There are many species of whiteflies feeding on bamboos in Asia. Some of these are the various species of Aleurocanthus, which feed on Bambusa in southeastern Asia. The larvae and adults suck sap from the leaves and are a minor pest in Asia.


There are at least 12 species of leaf mites found on bamboo. In China, often several species can be found together sucking sap on the leaves, where they go through six to eight generations per year. Damaged leaves show striped and spotted chlorosis and drop off prematurely. A severe infestation can reduce the vigor of the plant. In Asia, the mites are often kept under control by predatory mites. In China, one of the most common species on Phyllostachys is Schizotetranychus nanjingensis. It over-winters as adults and eggs, and feeds on the leaf undersides under protective webbing. S. celarius and S. longus are the “bamboo mites” currently present in the U.S.

Not all bamboo leaf mites make web nests.  Aponychus corpuzae is a species native to China that doesn’t make nests.

We're just beginning to discover another group of mites on bamboos: the eriophyid mites. These are very tiny, spindle-shaped mites about 1/5 as long as a Schizotetranychus bamboo mite. They are invisible to the naked eye and practically so with a hand lens. I found an unknown species of eriophyid mite on a Yushania exilis (Y. aff. chungii) bought at the Atlanta ABS bamboo auction. At 30X under the dissecting scope, this mite looks like a tiny, shiny black carrot with two sets of legs at the head end. It is found mostly on the lower side of the leaf, commonly clustered near the leaf’s midrib. An infestation of these mites produces a yellow stippling on the leaves and reduces the vigor of the plant. Unlike the spider and bamboo mites, this one is not adversely affected by warm, humid climate and thrives the year around. I suspect this species might have slipped through quarantine in low numbers (being so tiny), but then had the chance to start building up its population to noticeable levels once it got into a stable environment. Fortunately eriophyid mites tend to have a narrow host range, commonly confined to a single species, genus, or a few closely related genera. So this mite is likely a problem only on Y. exilis or on Yushania in general.


In Asia, there are 18 species of weevils that feed on bamboo shoots.  One of them, Otidognathus davidis, feeds on Phyllostachys, Pleioblastus, Pseudosasa, Sinobambusa, Indocalamus and Semiarundinaria in China. It has one generation per year and over-winters as adults. In the spring it feeds on the sap from the shoots, leaving rows of feeding holes on their outer surface. It then lays eggs in the feeding holes, where the hatching larvae bore holes to the nodes and then feed on the branch buds. Mature larvae drop off the shoot and pupate in the soil, emerging as adults in mid-summer, but remaining inside the larval cocoon until spring. Feeding damage by the adults and larvae results in stunted and deformed shoots with few branches and with many holes in the culms that provide openings for other pests to invade the culm. This insect can be controlled by culm-cavity injection into the base of shoots of the larger bamboo species or by spraying insecticides on the shoots of the smaller bamboo species, and culturally by turning up the soil during the winter to expose the over-wintering adults. It sounds like another Asian import that wouldn’t prove popular with bamboo growers in the U.S.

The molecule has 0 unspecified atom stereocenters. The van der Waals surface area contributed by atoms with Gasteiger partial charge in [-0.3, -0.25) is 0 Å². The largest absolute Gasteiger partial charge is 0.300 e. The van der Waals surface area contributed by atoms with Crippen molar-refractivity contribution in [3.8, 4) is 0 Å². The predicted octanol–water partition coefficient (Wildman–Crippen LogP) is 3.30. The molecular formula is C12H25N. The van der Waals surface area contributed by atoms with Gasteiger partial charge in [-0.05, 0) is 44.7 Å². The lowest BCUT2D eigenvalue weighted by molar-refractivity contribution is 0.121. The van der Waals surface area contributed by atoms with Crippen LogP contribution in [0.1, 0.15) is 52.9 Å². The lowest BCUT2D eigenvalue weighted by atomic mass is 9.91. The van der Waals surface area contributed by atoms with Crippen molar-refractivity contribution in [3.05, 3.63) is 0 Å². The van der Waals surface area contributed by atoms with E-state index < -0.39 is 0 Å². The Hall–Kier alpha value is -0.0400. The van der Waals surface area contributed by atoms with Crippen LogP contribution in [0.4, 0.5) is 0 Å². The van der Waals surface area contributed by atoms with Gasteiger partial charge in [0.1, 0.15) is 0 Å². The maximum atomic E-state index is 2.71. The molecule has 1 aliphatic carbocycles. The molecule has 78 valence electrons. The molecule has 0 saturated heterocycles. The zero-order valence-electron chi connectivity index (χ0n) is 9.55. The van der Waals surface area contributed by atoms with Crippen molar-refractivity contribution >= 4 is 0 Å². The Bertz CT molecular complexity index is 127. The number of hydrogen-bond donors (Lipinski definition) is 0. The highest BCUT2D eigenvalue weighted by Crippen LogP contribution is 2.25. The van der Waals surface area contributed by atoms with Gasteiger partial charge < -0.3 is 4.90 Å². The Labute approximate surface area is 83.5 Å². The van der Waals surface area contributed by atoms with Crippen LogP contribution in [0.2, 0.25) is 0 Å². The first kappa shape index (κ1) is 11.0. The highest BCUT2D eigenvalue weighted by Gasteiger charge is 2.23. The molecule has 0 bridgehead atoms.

Gall Wasps

There are several species of gall wasps found on bamboo in Asia. One of these, Aiolomorphus rhopaloides, infests Phyllostachys in China and Japan, where it goes through one generation per year. It over-winters as pupae in the gall. In late winter the adults emerge and lay eggs in the slowly swelling leaf buds. The larva’s activity causes a gall to form and the larva feeds on the inner tissues of the gall. The larvae mature and pupate in late summer, then remain dormant until late winter. Gall-wasp infestations cause the twigs to have a deformed growth pattern and produce a reduced number of leaves, resulting in less vigor and in shoot production reduced as much as 60%. It is controlled by culm-cavity injection in mid-spring to kill the larvae.  

Another type of gall wasp is Harmolita phyllostachitis, which feeds on Phyllostachys. It lays eggs in holes bored in the smaller twigs of the upper canopy. Hatching larvae suck sap from inside the holes, making the growing twigs grow thicker and with shorter internodes. It is controlled by cutting out and burning the infected culms. Interestingly, another wasp, Diomorus aioromorphi parasitizes H. phyllostachitis, but isn’t useful as a control, since all it does is kill the A. rhopaloides larvae and then takes its place in the gall and continues feeding on the gall tissue.


The gall midge, Planetella conesta, infests many genera of bamboo in China.  It has one generation per year, over-wintering as cocoons in soil, and with the adults emerging in the spring to lay eggs on the leaf sheaths and branch buds. The hatching larvae mine into the buds and feed on their sap. As they mature in early summer, they drop to the ground and pupate in the soil. Midge-infested culms end up with many of their buds aborting due to larval damage. These insects are worst in humid, rainy conditions. They are controlled by turning the soil in the summer and winter to expose the pupae.